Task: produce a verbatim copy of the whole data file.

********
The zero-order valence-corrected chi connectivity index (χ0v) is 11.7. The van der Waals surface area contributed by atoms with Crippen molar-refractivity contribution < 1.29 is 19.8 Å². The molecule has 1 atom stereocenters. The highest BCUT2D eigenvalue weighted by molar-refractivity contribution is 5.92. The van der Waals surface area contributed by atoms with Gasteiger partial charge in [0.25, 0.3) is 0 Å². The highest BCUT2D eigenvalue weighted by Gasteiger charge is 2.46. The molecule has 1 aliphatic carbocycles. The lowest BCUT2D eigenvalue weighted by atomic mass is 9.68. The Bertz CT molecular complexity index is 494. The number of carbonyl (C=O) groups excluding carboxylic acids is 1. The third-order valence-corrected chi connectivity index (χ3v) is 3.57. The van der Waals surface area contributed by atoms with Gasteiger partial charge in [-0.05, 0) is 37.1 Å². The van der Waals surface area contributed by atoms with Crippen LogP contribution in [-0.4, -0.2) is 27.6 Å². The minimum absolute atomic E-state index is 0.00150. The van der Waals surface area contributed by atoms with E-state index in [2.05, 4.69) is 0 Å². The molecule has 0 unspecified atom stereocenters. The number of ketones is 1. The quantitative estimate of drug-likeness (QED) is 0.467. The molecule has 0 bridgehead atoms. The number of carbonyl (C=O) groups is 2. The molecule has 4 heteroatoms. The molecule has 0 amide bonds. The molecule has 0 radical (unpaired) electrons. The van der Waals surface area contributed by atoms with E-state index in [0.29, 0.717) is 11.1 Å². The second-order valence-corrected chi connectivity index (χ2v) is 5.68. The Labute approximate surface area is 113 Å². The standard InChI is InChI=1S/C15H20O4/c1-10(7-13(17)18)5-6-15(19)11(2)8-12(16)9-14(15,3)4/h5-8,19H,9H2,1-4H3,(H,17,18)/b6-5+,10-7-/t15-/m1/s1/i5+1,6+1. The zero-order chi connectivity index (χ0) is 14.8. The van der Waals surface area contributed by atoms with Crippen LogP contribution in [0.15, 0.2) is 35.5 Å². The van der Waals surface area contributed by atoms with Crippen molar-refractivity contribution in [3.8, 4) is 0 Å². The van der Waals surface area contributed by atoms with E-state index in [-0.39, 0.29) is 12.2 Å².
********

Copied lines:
The zero-order valence-corrected chi connectivity index (χ0v) is 11.7. The van der Waals surface area contributed by atoms with Crippen molar-refractivity contribution < 1.29 is 19.8 Å². The molecule has 1 atom stereocenters. The highest BCUT2D eigenvalue weighted by molar-refractivity contribution is 5.92. The van der Waals surface area contributed by atoms with Gasteiger partial charge in [0.25, 0.3) is 0 Å². The highest BCUT2D eigenvalue weighted by Gasteiger charge is 2.46. The molecule has 1 aliphatic carbocycles. The lowest BCUT2D eigenvalue weighted by atomic mass is 9.68. The Bertz CT molecular complexity index is 494. The number of carbonyl (C=O) groups excluding carboxylic acids is 1. The third-order valence-corrected chi connectivity index (χ3v) is 3.57. The van der Waals surface area contributed by atoms with Gasteiger partial charge in [-0.05, 0) is 37.1 Å². The van der Waals surface area contributed by atoms with Crippen LogP contribution in [-0.4, -0.2) is 27.6 Å². The minimum absolute atomic E-state index is 0.00150. The van der Waals surface area contributed by atoms with E-state index in [2.05, 4.69) is 0 Å². The molecule has 0 unspecified atom stereocenters. The number of ketones is 1. The quantitative estimate of drug-likeness (QED) is 0.467. The molecule has 0 bridgehead atoms. The number of carbonyl (C=O) groups is 2. The molecule has 4 heteroatoms. The molecule has 0 amide bonds. The molecule has 0 radical (unpaired) electrons. The van der Waals surface area contributed by atoms with E-state index in [0.29, 0.717) is 11.1 Å². The second-order valence-corrected chi connectivity index (χ2v) is 5.68. The Labute approximate surface area is 113 Å². The standard InChI is InChI=1S/C15H20O4/c1-10(7-13(17)18)5-6-15(19)11(2)8-12(16)9-14(15,3)4/h5-8,19H,9H2,1-4H3,(H,17,18)/b6-5+,10-7-/t15-/m1/s1/i5+1,6+1. The zero-order chi connectivity index (χ0) is 14.8. The van der Waals surface area contributed by atoms with Crippen LogP contribution in [0.15, 0.2) is 35.5 Å². The van der Waals surface area contributed by atoms with Crippen molar-refractivity contribution in [3.8, 4) is 0 Å². The van der Waals surface area contributed by atoms with E-state index in [-0.39, 0.29) is 12.2 Å².